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Bush Remarks On 'Intelligent Design' Theory Fuel Debate

At a morning briefing yesterday, White House press secretary Scott McClellan said Bush was simply restating long-standing views. "He has said that going back to his days as governor," McClellan said. "I think he also said in those remarks that local school districts should make the decisions about their curriculum. But it's long been his belief that students ought to be exposed to different ideas, and so that's what he was reiterating yesterday."

In comments published last year in Science magazine, Bush said that the federal government should not tell states or school boards what to teach but that "scientific critiques of any theory should be a normal part of the science curriculum."

The president's latest remarks came less than two months after Cardinal Christoph Schonborn, archbishop of Vienna and an influential Roman Catholic theologian, said evolution as "an unguided, unplanned process of random variation and natural selection" is not true.

"Any system of thought that denies or seeks to explain away the overwhelming evidence for design in biology is ideology, not science," Schonborn wrote in the New York Times. He said he wanted to correct the idea that neo-Darwinism is compatible with Christian faith.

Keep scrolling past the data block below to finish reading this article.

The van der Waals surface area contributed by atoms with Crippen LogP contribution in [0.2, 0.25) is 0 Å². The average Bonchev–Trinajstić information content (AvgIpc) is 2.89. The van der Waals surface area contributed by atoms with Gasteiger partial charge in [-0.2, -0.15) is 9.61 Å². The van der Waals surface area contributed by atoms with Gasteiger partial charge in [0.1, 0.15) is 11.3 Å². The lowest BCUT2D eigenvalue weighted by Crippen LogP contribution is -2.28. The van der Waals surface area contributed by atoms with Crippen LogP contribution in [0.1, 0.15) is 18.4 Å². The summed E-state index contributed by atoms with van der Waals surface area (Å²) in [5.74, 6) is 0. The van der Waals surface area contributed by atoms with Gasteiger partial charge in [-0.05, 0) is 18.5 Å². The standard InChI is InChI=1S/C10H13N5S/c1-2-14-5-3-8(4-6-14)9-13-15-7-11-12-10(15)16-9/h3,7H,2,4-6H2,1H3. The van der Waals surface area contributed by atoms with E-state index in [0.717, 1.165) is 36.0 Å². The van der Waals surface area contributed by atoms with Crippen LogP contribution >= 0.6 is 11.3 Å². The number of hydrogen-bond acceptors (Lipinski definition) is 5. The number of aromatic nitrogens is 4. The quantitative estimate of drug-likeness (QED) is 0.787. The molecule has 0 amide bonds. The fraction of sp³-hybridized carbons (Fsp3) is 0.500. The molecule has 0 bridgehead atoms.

Bruce Alberts, president of the National Academy of Sciences, warned this year in a "Dear Colleagues" letter of "increasingly strident attempts to limit the teaching of evolution."

The most prominent debate is underway in Kansas, where the conservative state board of education is expected to require the teaching of doubts about evolution to public high school students. A challenge to the teaching of intelligent design is scheduled for trial in Dover, Pa., while a federal court in Georgia said textbook stickers questioning evolution were unconstitutional.

Slevin reported from Chicago.


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